85
Charlie StrossPerson was signed in when posted
08-14-2005
07:11 AM ET (US)
PS: that would be Operation Phoenix and Operation Condor. (Drawing a diagram showing the relationship, if any, between these operations and certain then-junior participants in the Nixon administration who are senior officials in the Bush III administration is left as an exercise for the reader.)
84
Charlie StrossPerson was signed in when posted
08-14-2005
07:05 AM ET (US)
Gary, the legal protections offered by the Japanese government aren't terribly reassuring, but they don't appear to have a record of randomly disappearing tourists and shipping them off to Syria for a brisk session of bastinado. I should like to note that I've got deep misgivings about my own government's actions; do the Belmarsh Eleven ring any bells? However, nobody in the British government has asserted that non-citizens visiting these shores can be subjected to arbitrary mistreatment without recourse to legal defense.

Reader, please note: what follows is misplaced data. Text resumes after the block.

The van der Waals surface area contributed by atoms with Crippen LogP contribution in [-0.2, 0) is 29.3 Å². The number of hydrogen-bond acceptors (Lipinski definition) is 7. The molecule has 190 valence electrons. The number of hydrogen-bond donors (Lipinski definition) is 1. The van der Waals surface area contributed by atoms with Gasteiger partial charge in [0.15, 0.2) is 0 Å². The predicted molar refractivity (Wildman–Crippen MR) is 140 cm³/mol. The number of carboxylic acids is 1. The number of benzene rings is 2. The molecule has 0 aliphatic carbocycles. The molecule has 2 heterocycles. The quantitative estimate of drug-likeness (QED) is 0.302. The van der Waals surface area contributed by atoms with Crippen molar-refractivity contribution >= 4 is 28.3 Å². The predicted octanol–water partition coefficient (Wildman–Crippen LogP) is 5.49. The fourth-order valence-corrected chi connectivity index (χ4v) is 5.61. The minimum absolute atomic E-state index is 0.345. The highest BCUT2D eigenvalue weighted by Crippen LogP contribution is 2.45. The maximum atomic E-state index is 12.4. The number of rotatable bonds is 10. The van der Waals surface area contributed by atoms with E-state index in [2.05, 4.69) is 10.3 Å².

The British government seems to want to bring in draconian anti-terrorism laws. In contrast, the US administration seems to want to make an end-run around the rule of law. Despite the superficial similarity of their goals, the means differ at a fundamental level; the British approach, while oppressive and to be resisted, is at least compatible with democracy, while the US approach is more consistent with the tools of Operations Phoenix and Condor.
83
Bruce Murphy
08-14-2005
02:37 AM ET (US)
And let us not forget that the US is working on making DNA harvesting and retinal/iris scans practical so they can also be inflicted on anyone foolish enough to go there. After all, in amerikaspeak, there's only one word for 'foreigner', 'enemy', 'terrorist' and 'criminal'.
82
Gary Farber
08-14-2005
02:02 AM ET (US)
How do you feel about the legal protections offered by the Japanese government?

I am, if it isn't clear, and it might not be, entirely sympathetic to your feelings, by the way (having blogged on Maher Arar and allied issues many many times).

I can't imagine why you'd think this a more important topic to blog about than the TPM Cafe TOS. ;-)
81
C.E. Murphy
08-13-2005
09:33 PM ET (US)
That sort of thing is one of the reasons I'm leaving this country. I have far too much sense that I'm getting out while the getting is good.